Perforations 430 permit liquids to travel therethrough from the goods contained in bag 410 to the soaker pad 328. Soaker pad 328 absorbs and retains the liquids from the goods. Furthermore, some of the liquids which may not be absorbed or retained by soaker pad 328 are retained within the enclosure 426 which functions as a fluid sump or reservoir. Perforations 430 could be spaced a substantial distance away from seams 426a and 426b thereby creating a larger dam at seams 426a and 426b to further facilitate enclosure 426 to function as a reservoir.

The enclosure 426 as shown in FIG. 11A and 11B is preferably treated with antimicrobial agents to control the spread of microorganism such as those specifically listed above by using the techniques previously described for treating enclosure 26 of FIG. 1-3.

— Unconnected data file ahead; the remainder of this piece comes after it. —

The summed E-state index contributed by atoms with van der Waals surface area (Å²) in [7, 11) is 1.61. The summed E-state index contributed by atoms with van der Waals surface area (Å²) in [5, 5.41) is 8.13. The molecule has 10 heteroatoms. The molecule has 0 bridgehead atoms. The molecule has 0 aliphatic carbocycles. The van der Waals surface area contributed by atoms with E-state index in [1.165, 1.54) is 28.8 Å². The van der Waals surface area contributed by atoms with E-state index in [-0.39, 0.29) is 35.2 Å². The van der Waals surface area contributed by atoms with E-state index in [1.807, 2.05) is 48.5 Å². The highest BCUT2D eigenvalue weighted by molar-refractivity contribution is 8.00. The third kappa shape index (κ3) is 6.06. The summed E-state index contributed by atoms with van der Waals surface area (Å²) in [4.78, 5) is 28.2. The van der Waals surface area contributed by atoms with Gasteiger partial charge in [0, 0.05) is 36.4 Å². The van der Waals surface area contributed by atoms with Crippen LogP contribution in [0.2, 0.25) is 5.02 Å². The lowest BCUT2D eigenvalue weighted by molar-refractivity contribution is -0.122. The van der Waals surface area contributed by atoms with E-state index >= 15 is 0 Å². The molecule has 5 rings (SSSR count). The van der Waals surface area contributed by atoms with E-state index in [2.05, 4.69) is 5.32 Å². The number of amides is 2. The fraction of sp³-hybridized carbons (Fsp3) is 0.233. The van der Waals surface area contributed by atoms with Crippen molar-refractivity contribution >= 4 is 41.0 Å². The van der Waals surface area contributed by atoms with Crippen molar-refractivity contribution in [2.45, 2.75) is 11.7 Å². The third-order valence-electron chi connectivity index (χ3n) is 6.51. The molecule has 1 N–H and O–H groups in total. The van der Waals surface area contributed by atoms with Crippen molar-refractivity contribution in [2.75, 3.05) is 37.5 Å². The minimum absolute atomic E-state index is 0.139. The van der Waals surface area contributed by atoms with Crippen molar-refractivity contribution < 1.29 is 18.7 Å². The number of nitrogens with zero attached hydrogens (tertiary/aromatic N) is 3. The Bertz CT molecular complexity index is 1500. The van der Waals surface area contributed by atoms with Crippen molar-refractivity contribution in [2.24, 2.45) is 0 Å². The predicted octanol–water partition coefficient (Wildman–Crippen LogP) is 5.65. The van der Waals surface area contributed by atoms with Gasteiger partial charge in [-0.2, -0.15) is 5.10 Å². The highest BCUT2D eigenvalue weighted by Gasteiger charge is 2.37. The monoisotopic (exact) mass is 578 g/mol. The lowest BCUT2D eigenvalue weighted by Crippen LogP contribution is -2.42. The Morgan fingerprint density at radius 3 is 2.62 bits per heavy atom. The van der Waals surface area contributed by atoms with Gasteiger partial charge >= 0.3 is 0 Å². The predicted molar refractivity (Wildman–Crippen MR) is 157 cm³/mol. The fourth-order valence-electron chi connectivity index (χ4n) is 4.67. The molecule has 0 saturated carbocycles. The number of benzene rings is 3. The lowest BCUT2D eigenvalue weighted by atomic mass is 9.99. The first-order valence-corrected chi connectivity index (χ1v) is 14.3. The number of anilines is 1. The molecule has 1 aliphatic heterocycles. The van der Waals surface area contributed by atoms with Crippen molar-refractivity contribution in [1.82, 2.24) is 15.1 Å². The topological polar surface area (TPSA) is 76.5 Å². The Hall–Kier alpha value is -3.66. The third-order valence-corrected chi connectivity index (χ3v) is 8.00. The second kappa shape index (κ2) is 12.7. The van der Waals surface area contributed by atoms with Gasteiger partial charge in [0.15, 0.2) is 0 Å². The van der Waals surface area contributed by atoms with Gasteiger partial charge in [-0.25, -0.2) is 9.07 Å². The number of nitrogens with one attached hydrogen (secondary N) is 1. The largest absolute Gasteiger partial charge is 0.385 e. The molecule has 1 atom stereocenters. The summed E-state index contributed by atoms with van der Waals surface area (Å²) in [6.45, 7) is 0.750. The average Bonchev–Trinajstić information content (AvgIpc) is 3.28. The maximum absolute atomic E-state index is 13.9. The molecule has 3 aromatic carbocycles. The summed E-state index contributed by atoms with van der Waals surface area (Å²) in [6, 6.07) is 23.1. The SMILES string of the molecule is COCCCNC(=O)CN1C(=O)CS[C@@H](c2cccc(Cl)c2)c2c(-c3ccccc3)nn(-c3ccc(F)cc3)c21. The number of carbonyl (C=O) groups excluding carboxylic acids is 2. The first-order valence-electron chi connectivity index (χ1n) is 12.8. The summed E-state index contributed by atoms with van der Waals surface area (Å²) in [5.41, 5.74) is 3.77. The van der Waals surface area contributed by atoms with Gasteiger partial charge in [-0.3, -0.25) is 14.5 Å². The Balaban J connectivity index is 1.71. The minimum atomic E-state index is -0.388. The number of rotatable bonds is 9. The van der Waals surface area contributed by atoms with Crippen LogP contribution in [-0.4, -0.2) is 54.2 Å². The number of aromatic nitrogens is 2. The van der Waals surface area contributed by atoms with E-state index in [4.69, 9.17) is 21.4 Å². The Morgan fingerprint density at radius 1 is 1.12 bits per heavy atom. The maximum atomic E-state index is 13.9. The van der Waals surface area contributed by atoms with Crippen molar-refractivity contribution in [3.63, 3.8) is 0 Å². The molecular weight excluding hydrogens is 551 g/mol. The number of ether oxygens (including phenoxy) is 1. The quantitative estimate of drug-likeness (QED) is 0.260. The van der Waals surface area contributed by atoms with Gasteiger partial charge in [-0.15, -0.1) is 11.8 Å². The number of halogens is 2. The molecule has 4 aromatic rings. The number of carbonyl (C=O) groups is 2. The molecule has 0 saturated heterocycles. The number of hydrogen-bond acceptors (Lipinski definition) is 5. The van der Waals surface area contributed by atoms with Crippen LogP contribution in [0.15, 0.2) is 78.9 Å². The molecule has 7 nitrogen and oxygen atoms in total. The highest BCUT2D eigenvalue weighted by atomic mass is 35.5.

Referring now to FIGS. 12A and 12B, there is shown a fifth embodiment of the storage bag of the invention generally indicated by the numeral 510 made from bag material 300. Bag 510 has a front panel 512 and a rear panel 514 which are preferably made from a single, integral piece of transparent plastic film. Front panel 512 is joined to rear panel 514 by side seams 516 and 518 and by bottom fold 520. Side seams 516 and 518 have lower tapered portions 516a and 518a, respectively. However, the lower tapered portions 516a and 518a could be deleted and seams 516 and 518 could intersect bottom 520 perpendicularly if desired. Furthermore, rather than being formed in a straight line, the lower tapered portions 516a and 518a could be shaped like an arc or a portion of an ellipse.